We tried to stave off our menses through pregnancy and breast-feeding. So, even though Islamic law allows pregnant or breast-feeding women not to fast in Ramadan if it would be harmful to their or their babies’ health, we often tried to fast through pregnancies anyway. Because who cares about risking low birth weight when for once you have the chance of making it all the way through the month, fasting every single day?
Mind you, our “good” intentions (if fasting despite possible risks to the fetus in your womb can be called “good”) sometimes fell to the wayside, because fasting while pregnant or breast-feeding often made us really, really tired. Which was a serious problem, because Ramadan brought with it even more domestic obligations.
In Ramadan, dinner had to be ready precisely at fast-breaking time. Especially (ESPECIALLY) if there were guests. And cooking just any old food, like macaroni-and-cheese, or vegetable stew, was not acceptable, even if there were no guests that evening. (What, your husband has been fasting all day, and all you are going to set in front of him is a simple, one-pot meal??) You have to make some sort of finger food (meat pies, samosas), a nourishing soup, salad, a juice or yoghurt-based drink, rice, stew, preferably some kind of meat dish also, and a nice dessert. And tea and sliced fruit to follow.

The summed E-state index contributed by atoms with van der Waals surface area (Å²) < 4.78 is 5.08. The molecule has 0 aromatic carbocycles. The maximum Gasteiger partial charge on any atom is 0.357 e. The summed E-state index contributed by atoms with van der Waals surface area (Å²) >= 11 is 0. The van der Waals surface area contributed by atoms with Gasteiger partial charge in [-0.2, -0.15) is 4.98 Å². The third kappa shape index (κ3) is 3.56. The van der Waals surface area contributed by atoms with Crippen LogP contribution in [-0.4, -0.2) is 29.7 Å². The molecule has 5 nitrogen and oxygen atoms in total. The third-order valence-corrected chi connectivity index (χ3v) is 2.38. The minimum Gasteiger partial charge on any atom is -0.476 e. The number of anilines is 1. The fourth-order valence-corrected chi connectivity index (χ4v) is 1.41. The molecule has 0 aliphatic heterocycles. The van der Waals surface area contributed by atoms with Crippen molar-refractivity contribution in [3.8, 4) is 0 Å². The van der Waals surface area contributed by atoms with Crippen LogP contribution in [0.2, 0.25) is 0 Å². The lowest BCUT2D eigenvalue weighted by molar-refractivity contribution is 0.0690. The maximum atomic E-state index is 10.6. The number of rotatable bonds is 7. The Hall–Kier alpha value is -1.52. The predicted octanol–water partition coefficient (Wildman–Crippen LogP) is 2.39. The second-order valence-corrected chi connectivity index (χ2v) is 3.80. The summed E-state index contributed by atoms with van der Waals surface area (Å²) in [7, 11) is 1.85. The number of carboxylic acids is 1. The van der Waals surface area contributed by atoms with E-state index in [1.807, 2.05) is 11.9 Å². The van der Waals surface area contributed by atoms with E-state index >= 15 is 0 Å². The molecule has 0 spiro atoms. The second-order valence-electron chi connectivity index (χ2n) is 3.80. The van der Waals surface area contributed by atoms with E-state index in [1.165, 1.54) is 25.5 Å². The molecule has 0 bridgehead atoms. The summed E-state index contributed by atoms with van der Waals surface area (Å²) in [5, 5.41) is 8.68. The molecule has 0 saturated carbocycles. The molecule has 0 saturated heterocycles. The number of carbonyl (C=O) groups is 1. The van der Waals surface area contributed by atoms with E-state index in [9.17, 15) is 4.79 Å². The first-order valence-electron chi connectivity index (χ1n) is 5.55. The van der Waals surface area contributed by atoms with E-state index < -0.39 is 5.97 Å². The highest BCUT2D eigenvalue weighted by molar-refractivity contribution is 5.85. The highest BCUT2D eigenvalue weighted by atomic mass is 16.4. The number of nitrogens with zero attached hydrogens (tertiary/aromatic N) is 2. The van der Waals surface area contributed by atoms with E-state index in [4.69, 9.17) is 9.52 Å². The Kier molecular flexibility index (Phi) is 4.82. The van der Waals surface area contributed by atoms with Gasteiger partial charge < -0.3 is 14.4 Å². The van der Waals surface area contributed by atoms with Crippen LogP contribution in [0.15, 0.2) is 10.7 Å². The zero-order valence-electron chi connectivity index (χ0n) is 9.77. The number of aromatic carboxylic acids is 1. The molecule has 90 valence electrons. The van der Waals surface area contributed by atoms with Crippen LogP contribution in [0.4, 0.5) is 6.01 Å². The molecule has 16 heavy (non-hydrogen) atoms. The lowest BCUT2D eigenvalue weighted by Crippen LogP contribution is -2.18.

In order for you to produce this spread, someone would have to go and shop for groceries. At least once a week. Since for years, neither I nor my best friend had cars, this meant that we would walk a couple of miles to the grocery store, pushing strollers and dragging our toddlers with us. We’d usually walk back as well. Pregnant, with our little kids, and our heavy bags of groceries. A sorry sight we made, I suppose. But no wonder we were a lot slimmer in those days. :-O
If guests were coming, then not only did the cooking have to be done, but the house had to be cleaned. And once the guests left, there would be even more cleaning to do. Especially if they too had little kids.
So, much of our day would be dedicated to dealing with the kids, preparing the fast-breaking meal, and cleaning. Unless we had been invited elsewhere to break fast—on one hand, that would be a bit of a break from cooking, but we would make a dish to take with us as a gift, and we would also need to bathe the kids, and find them (and us) something decent and reasonably new-looking to wear.